Plastic lenses are lighter and more comfortable than glass lenses, and they usually don’t fog. But plastic is not scratch resistant and may not offer adequate protection around some industrial chemicals.


Polycarbonate lenses offer many of the advantages of plastic lenses and can be used by welders, but they are not as scratch resistant as glass lenses.


Even with proper eye protection you may still suffer a serious eye injury on the job requiring hospitalization and follow up care and resulting in temporary or permanent vision loss.


For example we obtained a workers comp eye injury settlement for an injured employee who was wearing eye protection while working on a scaffold. Unfortunately a coworker cut a piece of metal next to him and a metal splinter flew through an opening in the side and injured his eye. Despite our client taking proper safety precautions to protect his vision, he still suffered a eye injury on the job. Fortunately we were able to get him fair compensation.


How Does Virginia Workers’ Compensation Calculate Permanent Vision Loss or Blindness?

Virginia Code Section 65.2-503 covers loss of vision or blindness due to a work-related accident. This is the same code section that provides for permanent partial disability payments for other injured body parts.


Vision loss in an eye is compensated at 100 weeks of disability benefits multiplied by your percentage impairment. For example, let’s say your pre-injury average weekly wage is $600. That means your compensation rate for temporary total disability is $400 per week. If you have 100% loss of vision in your right eye, or complete blindness in the injured eye, then you would receive $40,000.00 for your vision loss. If your doctor gives you 10 percent loss of vision in your right eye, then you would receive $4,000.00 in disability benefits.


The Virginia Workers’ Compensation Commission calculates loss of vision by measurement of deviation from normal of vision fields, visual acuity, and ocular motility. When determining the percentage impairment to assign you for your vision loss, the Commission uses Snellen’s Chart, which is found at Rule 13 of the Rules of the Virginia Workers’ Compensation Commission.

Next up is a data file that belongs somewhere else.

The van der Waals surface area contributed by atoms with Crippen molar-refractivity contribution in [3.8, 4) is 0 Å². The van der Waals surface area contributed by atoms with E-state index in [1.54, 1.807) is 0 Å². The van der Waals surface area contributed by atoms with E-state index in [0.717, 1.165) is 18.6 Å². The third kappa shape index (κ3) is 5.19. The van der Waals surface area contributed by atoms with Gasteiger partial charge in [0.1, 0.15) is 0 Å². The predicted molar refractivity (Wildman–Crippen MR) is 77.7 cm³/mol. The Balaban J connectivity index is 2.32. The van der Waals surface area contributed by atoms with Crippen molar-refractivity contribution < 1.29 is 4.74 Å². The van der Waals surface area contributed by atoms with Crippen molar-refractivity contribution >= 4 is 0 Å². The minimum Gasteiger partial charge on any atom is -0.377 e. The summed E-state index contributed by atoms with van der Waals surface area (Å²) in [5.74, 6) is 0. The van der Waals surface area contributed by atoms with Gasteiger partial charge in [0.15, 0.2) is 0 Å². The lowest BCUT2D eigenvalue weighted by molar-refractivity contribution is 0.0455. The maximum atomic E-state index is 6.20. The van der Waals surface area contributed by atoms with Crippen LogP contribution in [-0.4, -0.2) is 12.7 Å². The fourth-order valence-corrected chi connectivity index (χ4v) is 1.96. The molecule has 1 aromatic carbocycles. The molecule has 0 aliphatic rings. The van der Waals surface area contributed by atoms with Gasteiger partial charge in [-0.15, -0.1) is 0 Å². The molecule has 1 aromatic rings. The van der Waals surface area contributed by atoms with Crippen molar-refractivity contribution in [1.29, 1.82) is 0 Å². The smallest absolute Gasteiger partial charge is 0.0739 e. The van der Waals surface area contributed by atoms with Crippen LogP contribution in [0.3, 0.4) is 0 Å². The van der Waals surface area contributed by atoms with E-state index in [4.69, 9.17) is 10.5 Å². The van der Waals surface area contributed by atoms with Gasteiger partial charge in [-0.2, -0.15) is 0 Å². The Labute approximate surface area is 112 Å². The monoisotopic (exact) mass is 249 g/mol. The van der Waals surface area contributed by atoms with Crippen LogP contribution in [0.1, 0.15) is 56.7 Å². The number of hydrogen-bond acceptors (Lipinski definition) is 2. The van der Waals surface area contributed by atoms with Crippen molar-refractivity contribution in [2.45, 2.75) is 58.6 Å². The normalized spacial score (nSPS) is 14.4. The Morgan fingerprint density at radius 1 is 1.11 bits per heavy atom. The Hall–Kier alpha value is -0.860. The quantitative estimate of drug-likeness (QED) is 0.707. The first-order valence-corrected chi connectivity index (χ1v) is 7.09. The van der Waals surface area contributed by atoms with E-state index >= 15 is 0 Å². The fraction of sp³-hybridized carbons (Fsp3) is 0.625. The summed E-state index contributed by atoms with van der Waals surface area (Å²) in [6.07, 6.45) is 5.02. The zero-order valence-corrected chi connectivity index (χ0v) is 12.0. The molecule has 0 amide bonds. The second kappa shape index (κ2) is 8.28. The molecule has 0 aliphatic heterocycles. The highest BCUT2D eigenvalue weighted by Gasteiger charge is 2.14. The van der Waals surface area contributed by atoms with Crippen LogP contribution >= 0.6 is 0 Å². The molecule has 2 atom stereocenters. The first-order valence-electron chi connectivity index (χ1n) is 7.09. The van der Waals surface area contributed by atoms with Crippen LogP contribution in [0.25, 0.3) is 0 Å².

The Snellen Eye Chart was developed by Hermann Snellen, a Dutch eye doctor, in the 1800s. It measures the loss of visual acuity. If you’ve had an eye exam before, then you’ve likely seen the Snellen Eye Chart. It is the chart that your eye doctor asks you to read no the wall. Below is the breakdown of how the Commission determines vision loss in Virginia work comp claims:


Snellen’s Chart Readings Percentage of Loss of Visual Acuity
20/20 0
20/25 5
20/30 10
20/40 20
20/50 25
20/60 33 1/2
20/70 40
20/80 50
20/90 62 1/2
20/100 75
20/110 80
20/120 85
20/130 87
20/140 89
20/150 91
20/160 93
20/170 95
20/180 97
20/190 99
20/200 100


A Virginia Workers Compensation Attorney For Your Eye Injury on the Job


If you’ve hurt your eye at work, you must see a doctor right away to try to prevent permanent vision loss. Even if you think the injury is minor, seek medical attention immediately.


After you’ve received medical care contact a workers comp attorney to help you get every penny and medical treatment you’re owed. Though your eye injury may seem straightforward, you may have an uphill battle to get all the types of workers compensation benefits you deserve. Many insurance companies dispute everything when it comes to work-related eye injuries because the treatment is so expensive and the damage is often permanent. But Corey Pollard can help you and your family if you’ve suffered an eye injury, vision loss, or blindness in Richmond, Newport News, Norfolk, Virginia Beach, Fairfax, Roanoke, Charlottesville, or elsewhere throughout Virginia.